Friday, December 1, 2023

#Bookreview of Rome's Last Noble Palace by Kimberly Sullivan

Rome's Last Noble Palace

By: Kimberly Sullivan
Publication Date: December 6, 2023
ISBN: 979-8-9868844-3-1
Reviewed by: Katie Specht

Women’s fiction author Kimberly Sullivan is back with her newest release, Rome’s Last Noble Palace, an historical fiction account of two women centuries apart. This is a dual-timeline novel following two female main characters, Isabelle and Sophie, as they both inhabit the same attic room in the Palazzo Brancaccio Museum in Rome, Isabelle from 1896-1897 and Sophie in 2006 and 2018.

Sophie’s story alternates between the years 2006 and 2018. In 2006, she is a doctoral student interning at Rome’s Near Eastern Art Museum while living in an attic room in the Palazzo Brancaccio Museum. She meets a native Italian, Martina, and they quickly strike up a friendship as Martina offers to help Sophie learn Italian. In Sophie’s story in 2018, she has returned to Rome with her son, Matt, for a lecture and meeting at the museum and to visit with her old friend Martina. Isabelle’s story takes place from 1896-1897 as she is sent to Rome to live with her aunt, who is a princess. However, Isabelle, who is an American, dreams of bigger things for her life than simply marrying an Italian nobleman.

As a doctoral student, Sophie is stressed as she oversees a major exhibition at the Near Eastern Art Museum, but when she begins experiencing ominous ghostly sounds outside her attic room at the same time each night, she wonders if there is a spirit living in the museum that has a message for her. When Sophie meets Luisa, who is interested in the occult, including seances and communicating with spirits, she is thrilled at the idea of being able to freely talk to someone about the disturbing nighttime presence she keeps hearing. Isabelle, in her time, is longing for more than to simply be married off to a nobleman, and works in secret with her friend Stefania designing costumes for the theater.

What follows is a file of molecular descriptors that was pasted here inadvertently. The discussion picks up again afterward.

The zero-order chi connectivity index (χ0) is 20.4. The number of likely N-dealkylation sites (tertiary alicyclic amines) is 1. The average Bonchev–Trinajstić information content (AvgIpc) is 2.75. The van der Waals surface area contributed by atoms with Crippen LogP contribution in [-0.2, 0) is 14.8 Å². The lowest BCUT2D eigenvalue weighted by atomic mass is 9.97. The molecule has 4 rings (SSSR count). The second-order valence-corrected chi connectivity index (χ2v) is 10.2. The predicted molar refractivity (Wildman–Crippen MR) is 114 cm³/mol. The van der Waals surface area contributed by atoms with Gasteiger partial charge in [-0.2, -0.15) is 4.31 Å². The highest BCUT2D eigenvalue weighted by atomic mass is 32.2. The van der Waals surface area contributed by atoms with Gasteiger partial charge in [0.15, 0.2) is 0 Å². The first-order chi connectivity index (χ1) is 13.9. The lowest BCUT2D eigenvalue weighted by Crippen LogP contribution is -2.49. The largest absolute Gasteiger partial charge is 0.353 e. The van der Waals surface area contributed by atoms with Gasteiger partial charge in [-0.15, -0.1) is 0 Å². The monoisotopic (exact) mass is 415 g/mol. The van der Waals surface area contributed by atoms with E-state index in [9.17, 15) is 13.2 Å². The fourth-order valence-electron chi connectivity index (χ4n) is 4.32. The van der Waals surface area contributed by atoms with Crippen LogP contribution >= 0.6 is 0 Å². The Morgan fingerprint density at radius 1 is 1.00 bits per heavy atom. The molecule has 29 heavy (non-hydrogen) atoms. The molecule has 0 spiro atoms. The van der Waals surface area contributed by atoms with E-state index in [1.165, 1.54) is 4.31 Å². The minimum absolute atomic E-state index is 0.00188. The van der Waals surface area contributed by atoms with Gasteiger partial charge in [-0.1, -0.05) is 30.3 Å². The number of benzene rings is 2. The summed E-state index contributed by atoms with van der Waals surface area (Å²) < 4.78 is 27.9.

The one unique characteristic that both Sophie and Isabelle have in common, even centuries apart, is that they are leading tortured lives. As they both navigate their lives the best they can to try to escape the issues that plague them, they will both face unexpected circumstances and unsavory people will attempt to prevent them from achieving their goals.

The way in which Sullivan wrote this book, utilizing the dual-timeline, was quite distinctive. It’s a style that one might think would be confusing for the reader, but in fact, the author did an impressive job of keeping each character’s story separate and easy to follow. Since there are essentially two main characters, this means that there is a large supporting cast of characters as well. With such a large cast, it is often easy to let them fall between the cracks underdeveloped, but once again, Sullivan achieved success here by not only thoroughly developing all necessary characters, but also making them extremely relatable to the reader. While reading, there were certain characters I wanted to give a big hug to, and simultaneously, other characters that I hoped would experience the brutal sting of karma.

A rather special aspect of this book was that it incorporated two very different genres, historical fiction and the supernatural. I thoroughly enjoyed learning historical aspects during Isabelle’s story, while relishing the shivers that went down my spine as the ghost story was explored during Sophie’s timeline. While including such diverse topics could have led to a book feeling choppy, Sullivan integrated these two very different genres seamlessly and flawlessly.

Quill says: Sullivan has achieved a winner with the historical fiction account combined with a haunting tale in Rome’s Last Noble Palace. Readers will be drawn into the book by the amazing setting of Rome, while the eerie and thrilling ghost story will ensure that they remain transfixed until the last page.

For more information on Rome's Last Noble Palace, please visit the author's website at:

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